A signal transduction pathway involving IP3 and DG is shown in Figure 11-1. Agrowth factor or hormone binding to a cell-membrane receptor alters the receptor's conformation, which stimulates the dissociation of a neighboring trimeric G protein and a GDP attached to the α subunit of the G protein. The α subunit becomes active in the signal transduction pathway by dissociating from the β and γ subunits of the G protein and exchanging a molecule of GTP for GDP. The active G protein stimulates a membrane bound phospholipase C (PLC) that hydrolyzes the phosphatidylinositol 4',5'-bisphosphate (PIP2) in the membrane to DG and inositol 1',4',5'-triphosphate (IP3). IP3 binding to calcium ion pores opens these pores in the ER and the plasma membrane, allowing calcium ions to move along their concentration gradient from the ER and from the extracellular environment into the cytoplasm. Calcium ions and DG binding to inactive protein kinase C (PKC) causes PKC to become active. Activated PKC phosphorylates other protein kinases in signal transduction pathways, often activating them.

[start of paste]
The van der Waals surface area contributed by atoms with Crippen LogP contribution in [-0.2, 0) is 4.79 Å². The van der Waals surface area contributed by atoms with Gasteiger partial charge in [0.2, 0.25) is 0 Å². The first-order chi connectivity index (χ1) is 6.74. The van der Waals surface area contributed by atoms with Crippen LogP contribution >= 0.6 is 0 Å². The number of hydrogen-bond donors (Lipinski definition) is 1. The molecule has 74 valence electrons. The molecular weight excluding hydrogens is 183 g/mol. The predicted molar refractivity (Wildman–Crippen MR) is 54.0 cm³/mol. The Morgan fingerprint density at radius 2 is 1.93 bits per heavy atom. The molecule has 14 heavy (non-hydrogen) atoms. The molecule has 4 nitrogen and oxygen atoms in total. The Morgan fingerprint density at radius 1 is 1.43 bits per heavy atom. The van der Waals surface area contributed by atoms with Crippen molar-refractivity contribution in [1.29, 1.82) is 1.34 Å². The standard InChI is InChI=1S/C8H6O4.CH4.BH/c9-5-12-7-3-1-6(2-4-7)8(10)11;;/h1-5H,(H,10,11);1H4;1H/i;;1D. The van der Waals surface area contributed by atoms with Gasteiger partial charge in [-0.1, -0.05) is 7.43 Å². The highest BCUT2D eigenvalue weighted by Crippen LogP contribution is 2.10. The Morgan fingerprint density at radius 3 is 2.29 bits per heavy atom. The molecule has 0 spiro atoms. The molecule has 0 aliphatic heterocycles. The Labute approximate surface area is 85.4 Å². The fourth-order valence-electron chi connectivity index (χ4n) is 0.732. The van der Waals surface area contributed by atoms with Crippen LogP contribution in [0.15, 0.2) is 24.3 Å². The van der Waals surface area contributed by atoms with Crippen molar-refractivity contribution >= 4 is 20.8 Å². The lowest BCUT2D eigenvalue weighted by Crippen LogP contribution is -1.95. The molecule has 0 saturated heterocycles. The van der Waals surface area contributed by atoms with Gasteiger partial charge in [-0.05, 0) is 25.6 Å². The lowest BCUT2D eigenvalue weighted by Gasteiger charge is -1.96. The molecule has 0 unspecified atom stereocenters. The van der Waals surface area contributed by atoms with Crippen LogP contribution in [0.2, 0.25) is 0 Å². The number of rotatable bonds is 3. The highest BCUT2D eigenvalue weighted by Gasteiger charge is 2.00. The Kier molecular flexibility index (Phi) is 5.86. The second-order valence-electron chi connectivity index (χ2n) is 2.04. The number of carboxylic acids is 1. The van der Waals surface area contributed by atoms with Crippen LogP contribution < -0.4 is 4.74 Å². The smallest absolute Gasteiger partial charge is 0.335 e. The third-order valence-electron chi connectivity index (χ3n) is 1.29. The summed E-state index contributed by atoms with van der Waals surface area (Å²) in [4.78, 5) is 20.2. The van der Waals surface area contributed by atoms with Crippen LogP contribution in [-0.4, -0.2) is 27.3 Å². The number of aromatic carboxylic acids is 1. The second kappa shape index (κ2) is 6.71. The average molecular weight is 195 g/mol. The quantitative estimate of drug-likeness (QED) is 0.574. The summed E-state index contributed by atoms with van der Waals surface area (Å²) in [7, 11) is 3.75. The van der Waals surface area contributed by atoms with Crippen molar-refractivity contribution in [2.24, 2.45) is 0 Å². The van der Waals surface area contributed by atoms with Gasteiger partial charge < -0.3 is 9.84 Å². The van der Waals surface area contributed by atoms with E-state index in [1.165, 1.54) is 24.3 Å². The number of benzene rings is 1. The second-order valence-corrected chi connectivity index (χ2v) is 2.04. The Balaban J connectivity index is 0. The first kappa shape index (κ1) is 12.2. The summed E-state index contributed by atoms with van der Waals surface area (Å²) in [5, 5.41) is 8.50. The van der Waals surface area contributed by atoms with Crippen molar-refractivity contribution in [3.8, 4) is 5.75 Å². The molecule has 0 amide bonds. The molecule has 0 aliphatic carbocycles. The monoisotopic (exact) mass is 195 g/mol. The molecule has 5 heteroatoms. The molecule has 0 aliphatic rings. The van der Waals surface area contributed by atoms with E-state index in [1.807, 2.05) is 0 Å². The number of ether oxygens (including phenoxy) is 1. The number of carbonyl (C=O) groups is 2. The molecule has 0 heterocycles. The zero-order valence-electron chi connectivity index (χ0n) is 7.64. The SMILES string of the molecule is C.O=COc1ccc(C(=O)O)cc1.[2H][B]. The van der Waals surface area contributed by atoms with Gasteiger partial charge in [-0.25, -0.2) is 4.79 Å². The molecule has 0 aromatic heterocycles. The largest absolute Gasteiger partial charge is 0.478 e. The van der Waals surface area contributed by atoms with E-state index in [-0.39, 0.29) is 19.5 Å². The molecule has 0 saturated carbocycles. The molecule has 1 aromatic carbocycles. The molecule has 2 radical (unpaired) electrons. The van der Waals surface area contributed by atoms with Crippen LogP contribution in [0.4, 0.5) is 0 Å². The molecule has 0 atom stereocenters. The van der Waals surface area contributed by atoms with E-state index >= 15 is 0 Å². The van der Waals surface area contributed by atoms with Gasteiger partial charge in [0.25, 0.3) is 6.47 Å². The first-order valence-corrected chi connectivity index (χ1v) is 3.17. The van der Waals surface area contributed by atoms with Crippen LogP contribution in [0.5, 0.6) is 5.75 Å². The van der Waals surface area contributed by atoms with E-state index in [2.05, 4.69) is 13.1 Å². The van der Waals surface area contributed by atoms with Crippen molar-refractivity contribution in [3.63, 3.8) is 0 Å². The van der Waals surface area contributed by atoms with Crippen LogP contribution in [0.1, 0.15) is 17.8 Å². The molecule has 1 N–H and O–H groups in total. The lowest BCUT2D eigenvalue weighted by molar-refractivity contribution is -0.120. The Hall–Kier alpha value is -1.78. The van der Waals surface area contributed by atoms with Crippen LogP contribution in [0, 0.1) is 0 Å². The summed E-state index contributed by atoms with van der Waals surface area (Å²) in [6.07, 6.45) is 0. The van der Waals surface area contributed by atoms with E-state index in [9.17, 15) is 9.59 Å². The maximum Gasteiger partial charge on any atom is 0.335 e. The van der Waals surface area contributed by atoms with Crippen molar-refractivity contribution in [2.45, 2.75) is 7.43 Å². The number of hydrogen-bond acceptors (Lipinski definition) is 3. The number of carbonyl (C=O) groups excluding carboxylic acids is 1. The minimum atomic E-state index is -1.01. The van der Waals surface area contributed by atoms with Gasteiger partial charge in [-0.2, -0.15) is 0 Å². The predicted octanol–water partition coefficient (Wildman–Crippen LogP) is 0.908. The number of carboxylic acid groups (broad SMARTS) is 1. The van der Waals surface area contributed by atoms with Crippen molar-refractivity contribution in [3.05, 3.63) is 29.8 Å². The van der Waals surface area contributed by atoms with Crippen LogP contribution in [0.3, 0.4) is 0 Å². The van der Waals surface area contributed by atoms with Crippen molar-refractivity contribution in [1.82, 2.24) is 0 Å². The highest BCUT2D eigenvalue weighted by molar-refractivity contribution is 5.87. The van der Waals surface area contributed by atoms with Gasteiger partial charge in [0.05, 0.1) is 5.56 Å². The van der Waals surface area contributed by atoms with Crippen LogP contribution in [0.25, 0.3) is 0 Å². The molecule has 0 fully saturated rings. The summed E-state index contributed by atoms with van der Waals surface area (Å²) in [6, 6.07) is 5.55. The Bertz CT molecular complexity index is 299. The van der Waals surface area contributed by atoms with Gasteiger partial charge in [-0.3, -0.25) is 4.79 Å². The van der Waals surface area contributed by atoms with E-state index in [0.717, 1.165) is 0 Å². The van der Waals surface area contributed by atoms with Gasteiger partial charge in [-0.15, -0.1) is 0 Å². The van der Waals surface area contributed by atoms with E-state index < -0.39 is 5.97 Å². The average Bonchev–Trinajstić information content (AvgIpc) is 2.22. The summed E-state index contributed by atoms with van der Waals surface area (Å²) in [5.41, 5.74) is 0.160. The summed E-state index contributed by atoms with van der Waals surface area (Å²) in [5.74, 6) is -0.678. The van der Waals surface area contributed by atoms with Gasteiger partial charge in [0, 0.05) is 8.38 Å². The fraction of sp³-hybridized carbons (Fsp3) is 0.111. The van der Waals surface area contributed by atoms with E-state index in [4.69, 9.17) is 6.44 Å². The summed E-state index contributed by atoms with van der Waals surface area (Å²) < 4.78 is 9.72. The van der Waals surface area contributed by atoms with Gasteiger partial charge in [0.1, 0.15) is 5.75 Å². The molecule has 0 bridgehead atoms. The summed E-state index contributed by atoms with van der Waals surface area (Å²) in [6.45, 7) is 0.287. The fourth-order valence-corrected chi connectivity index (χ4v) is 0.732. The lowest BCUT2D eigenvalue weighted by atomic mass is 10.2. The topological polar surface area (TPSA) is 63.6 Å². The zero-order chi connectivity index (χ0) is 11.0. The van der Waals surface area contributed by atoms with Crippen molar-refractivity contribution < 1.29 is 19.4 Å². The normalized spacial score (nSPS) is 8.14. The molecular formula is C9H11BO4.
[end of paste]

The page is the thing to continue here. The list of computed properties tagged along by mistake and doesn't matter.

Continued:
A second family of G proteins consist of a single subunit. These monomeric proteins are known as Ras proteins and are activated indirectly through autophosphorylation of membrane-bound tyrosine kinases and the regulatory proteins that interact with the phosphates (Figure 11-2). The relative amounts of active and inactive Ras are determined by guanine nucleotide release factors (GNRFs) and by GTPase-activating proteins (GAPs). Since these proteins promote the exchange of GTP for GDP, or GDP for GTP, respectfully, they affect Ras protein activity. Hydrolysis of GTP to GDP and Pi inhibits Ras. Some Ras proteins are negatively regulated by tumor suppressor proteins.
Ras proteins generally stimulate a cascade of protein kinases, whereas trimeric G proteins usually inhibit or stimulate enzymes such as adenylcyclase.
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